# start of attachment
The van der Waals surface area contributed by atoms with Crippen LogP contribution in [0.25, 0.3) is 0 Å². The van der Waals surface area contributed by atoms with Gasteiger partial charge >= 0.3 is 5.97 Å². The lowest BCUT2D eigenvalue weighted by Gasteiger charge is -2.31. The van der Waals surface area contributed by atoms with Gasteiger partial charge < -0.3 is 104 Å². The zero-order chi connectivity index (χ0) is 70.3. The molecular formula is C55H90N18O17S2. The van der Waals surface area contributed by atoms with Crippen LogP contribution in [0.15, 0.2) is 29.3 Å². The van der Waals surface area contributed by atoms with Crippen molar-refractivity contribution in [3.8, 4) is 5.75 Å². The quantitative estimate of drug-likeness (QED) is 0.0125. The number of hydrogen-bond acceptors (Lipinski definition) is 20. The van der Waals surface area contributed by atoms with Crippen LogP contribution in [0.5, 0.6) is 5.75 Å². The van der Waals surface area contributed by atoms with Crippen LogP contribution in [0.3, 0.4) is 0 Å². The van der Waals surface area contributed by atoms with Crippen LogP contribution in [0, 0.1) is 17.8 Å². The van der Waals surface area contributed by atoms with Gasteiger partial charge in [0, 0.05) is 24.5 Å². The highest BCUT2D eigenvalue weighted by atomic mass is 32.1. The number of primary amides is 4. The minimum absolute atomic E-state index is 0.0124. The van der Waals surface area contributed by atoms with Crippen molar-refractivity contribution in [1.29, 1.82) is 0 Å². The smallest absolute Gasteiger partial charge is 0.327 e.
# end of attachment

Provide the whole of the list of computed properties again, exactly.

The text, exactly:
The van der Waals surface area contributed by atoms with Crippen LogP contribution in [0.25, 0.3) is 0 Å². The van der Waals surface area contributed by atoms with Gasteiger partial charge >= 0.3 is 5.97 Å². The lowest BCUT2D eigenvalue weighted by Gasteiger charge is -2.31. The van der Waals surface area contributed by atoms with Gasteiger partial charge < -0.3 is 104 Å². The zero-order chi connectivity index (χ0) is 70.3. The molecular formula is C55H90N18O17S2. The van der Waals surface area contributed by atoms with Crippen LogP contribution in [0.15, 0.2) is 29.3 Å². The van der Waals surface area contributed by atoms with Crippen molar-refractivity contribution in [3.8, 4) is 5.75 Å². The quantitative estimate of drug-likeness (QED) is 0.0125. The number of hydrogen-bond acceptors (Lipinski definition) is 20. The van der Waals surface area contributed by atoms with Crippen LogP contribution in [0.5, 0.6) is 5.75 Å². The van der Waals surface area contributed by atoms with Crippen LogP contribution in [0.3, 0.4) is 0 Å². The van der Waals surface area contributed by atoms with Crippen LogP contribution in [0, 0.1) is 17.8 Å². The van der Waals surface area contributed by atoms with Gasteiger partial charge in [0, 0.05) is 24.5 Å². The highest BCUT2D eigenvalue weighted by atomic mass is 32.1. The number of primary amides is 4. The minimum absolute atomic E-state index is 0.0124. The van der Waals surface area contributed by atoms with Crippen molar-refractivity contribution in [1.29, 1.82) is 0 Å². The smallest absolute Gasteiger partial charge is 0.327 e.